What Is LTE-M? Long Term Evolution for Machines Explained


Quick definition: LTE-M stands for Long Term Evolution Machine Type Communication. It’s a type of 4G cellular network specifically designed for the Internet of Things that comes in two main versions: Cat-M1 and Cat-M2.

These Low Power Wide Area Networks (LPWANs) offer affordable and efficient connectivity for Internet of Things (IoT) applications. Between its Power Saving Mode (PSM) and Discontinuous Reception (DRX), batteries in LTE-M devices can last 10 years or more.

LTE-M is a branch of LTE technology that was built for Machine-to-Machine communication. Using LTE-M, IoT devices can transmit and receive large amounts of data without draining the battery, as is the case with 2G, 3G and 4G networks. 

Advantages of LTE-M/Cat-M1/Cat-M2

The main reasons IoT organizations rely on LTE-M are:

  • Power consumption
  • Coverage
  • Data speed
  • Mobility
  • Future proofing
  • Device costs 

Power consumption

Cellular networks were designed to enable spontaneous connections between cell phones. They constantly ping cellular devices to retrieve locations information, which helps keep the phone connected to the closest towers and base stations. These Tracking Area Updates (TAUs) drain the battery.

But most IoT devices don’t use cellular networks the same way cell phones do. They send or receive small data packets periodically or based on specific triggers (such as a sensor on an alarm system), and the batteries need to last much longer.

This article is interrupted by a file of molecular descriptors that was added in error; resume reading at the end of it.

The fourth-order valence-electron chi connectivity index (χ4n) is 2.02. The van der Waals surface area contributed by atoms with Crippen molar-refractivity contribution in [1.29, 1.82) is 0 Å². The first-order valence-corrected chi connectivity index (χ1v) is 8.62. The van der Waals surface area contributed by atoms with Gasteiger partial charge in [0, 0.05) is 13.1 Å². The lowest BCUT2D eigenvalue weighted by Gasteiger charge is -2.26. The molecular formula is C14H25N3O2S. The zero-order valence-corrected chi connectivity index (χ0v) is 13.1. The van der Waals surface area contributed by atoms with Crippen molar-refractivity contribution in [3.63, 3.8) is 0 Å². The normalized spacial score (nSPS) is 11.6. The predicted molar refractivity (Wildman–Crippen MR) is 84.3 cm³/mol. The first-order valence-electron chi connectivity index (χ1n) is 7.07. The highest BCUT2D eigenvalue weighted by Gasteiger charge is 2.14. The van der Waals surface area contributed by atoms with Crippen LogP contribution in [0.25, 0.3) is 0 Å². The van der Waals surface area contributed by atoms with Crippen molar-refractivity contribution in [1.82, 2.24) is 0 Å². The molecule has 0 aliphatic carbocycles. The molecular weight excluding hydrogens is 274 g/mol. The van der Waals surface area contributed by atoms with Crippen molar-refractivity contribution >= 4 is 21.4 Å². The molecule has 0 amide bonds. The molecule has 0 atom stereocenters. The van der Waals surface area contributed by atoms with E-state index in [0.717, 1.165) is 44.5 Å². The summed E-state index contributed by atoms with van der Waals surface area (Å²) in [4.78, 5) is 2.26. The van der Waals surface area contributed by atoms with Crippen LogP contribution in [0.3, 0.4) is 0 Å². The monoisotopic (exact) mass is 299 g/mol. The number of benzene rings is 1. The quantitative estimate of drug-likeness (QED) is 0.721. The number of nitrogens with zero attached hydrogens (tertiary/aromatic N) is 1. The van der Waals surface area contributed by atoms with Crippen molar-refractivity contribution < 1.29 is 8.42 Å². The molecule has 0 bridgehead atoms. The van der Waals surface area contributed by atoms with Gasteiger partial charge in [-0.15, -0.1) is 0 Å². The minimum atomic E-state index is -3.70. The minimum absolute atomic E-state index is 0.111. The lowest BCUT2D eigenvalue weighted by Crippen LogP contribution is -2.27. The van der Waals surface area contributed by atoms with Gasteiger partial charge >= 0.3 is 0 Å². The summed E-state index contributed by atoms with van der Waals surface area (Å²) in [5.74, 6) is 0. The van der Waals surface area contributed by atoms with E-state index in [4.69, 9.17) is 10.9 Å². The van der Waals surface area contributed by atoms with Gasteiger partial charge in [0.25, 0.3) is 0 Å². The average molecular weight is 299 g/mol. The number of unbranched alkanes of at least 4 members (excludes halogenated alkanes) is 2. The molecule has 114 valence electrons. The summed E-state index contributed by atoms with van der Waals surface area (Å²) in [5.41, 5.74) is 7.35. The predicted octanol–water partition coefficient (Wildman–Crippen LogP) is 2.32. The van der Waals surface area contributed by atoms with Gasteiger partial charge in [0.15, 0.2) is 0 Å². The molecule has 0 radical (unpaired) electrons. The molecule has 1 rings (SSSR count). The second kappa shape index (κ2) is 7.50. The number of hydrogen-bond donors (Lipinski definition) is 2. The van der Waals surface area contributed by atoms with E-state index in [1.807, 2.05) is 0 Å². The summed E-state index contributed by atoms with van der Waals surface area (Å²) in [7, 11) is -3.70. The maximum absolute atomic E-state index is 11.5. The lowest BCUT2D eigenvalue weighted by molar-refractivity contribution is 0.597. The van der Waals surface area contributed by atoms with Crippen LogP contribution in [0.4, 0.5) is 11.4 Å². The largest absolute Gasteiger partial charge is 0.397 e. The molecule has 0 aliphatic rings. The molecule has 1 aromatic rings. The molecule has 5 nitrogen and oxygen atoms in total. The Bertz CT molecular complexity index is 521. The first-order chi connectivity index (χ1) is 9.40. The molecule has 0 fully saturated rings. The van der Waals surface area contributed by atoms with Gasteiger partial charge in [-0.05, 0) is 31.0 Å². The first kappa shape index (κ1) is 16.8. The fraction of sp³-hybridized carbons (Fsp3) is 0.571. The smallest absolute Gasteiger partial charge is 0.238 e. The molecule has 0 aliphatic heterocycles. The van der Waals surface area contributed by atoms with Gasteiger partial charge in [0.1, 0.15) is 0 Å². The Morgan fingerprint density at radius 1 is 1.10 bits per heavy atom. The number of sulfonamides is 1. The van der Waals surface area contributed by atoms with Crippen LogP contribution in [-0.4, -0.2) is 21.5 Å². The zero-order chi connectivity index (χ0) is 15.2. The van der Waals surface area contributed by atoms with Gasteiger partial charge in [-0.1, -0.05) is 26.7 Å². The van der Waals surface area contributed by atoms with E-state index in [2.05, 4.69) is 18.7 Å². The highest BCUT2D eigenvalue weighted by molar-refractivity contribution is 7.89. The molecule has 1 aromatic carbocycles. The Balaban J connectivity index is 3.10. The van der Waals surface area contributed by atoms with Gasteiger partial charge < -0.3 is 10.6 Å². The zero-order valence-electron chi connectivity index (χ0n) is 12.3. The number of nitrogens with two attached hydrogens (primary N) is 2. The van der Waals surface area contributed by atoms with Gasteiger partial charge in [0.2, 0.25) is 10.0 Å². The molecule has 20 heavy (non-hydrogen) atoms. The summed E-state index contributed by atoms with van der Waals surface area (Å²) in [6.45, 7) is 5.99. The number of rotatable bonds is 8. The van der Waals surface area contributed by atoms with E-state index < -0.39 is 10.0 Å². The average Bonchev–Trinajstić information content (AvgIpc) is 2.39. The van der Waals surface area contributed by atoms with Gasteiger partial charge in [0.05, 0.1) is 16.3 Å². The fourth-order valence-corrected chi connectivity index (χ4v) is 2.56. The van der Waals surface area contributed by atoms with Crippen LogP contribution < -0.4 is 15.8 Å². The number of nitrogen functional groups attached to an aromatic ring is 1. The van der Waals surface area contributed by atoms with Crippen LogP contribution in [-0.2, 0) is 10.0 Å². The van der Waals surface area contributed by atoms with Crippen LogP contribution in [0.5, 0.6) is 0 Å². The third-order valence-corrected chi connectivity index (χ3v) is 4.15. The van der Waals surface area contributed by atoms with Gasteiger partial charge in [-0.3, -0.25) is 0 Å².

LTE-M enables IoT devices to use a Power Saving Mode, which lets them “go to sleep” when not in use. And they also do not have to wake up for sending just the Location Update but can extend the sleep times for a longer period of time. LTE-M also lets devices use extended Discontinuous Reception (eDRX). When the device is out of the PSM mode it checks regular for downlink information. With eDRX the timespan for checking on the radio is increased, thus reducing the power consumption.

The idea behind these power saving features is that LTE-M has to support a 10-year battery life on a 5WH (watt-hour) battery. This technology is part of what makes that possible.


Unlike other LPWANs, LTE-M/Cat-M1/Cat-M2 networks can use existing 4G LTE infrastructure. This is a significant advantage, as more than 50 percent of global mobile connections are made on 4G networks, and 4G infrastructure is projected to cover 95 percent of the world by 2026.

However, not all carriers with 4G coverage have LTE-M networks. As of December of 2020, 70 operators in 40 countries were investing in LTE-M technologies, with 51 networks already being rolled out.

With a Maximum Coupling Loss (MCL) of 156 decibels (dB)—14 dB higher than LTE—LTE-M networks also offer greater coverage and better indoor penetration. The signal can handle plenty of interference from buildings and other structures that obstruct its path.

Data speed

Compared to LTE,  LTE-M isn’t particularly fast. But 1 Megabit per second for uplink and downlink transmissions is exceptional compared to older networks like 2G and 3G (UMTS), and other LPWANs. (It’s several times faster than NB-IoT.) And that’s more than enough for most IoT applications. It’s feasible for applications with small data needs and even use cases that involve video streaming.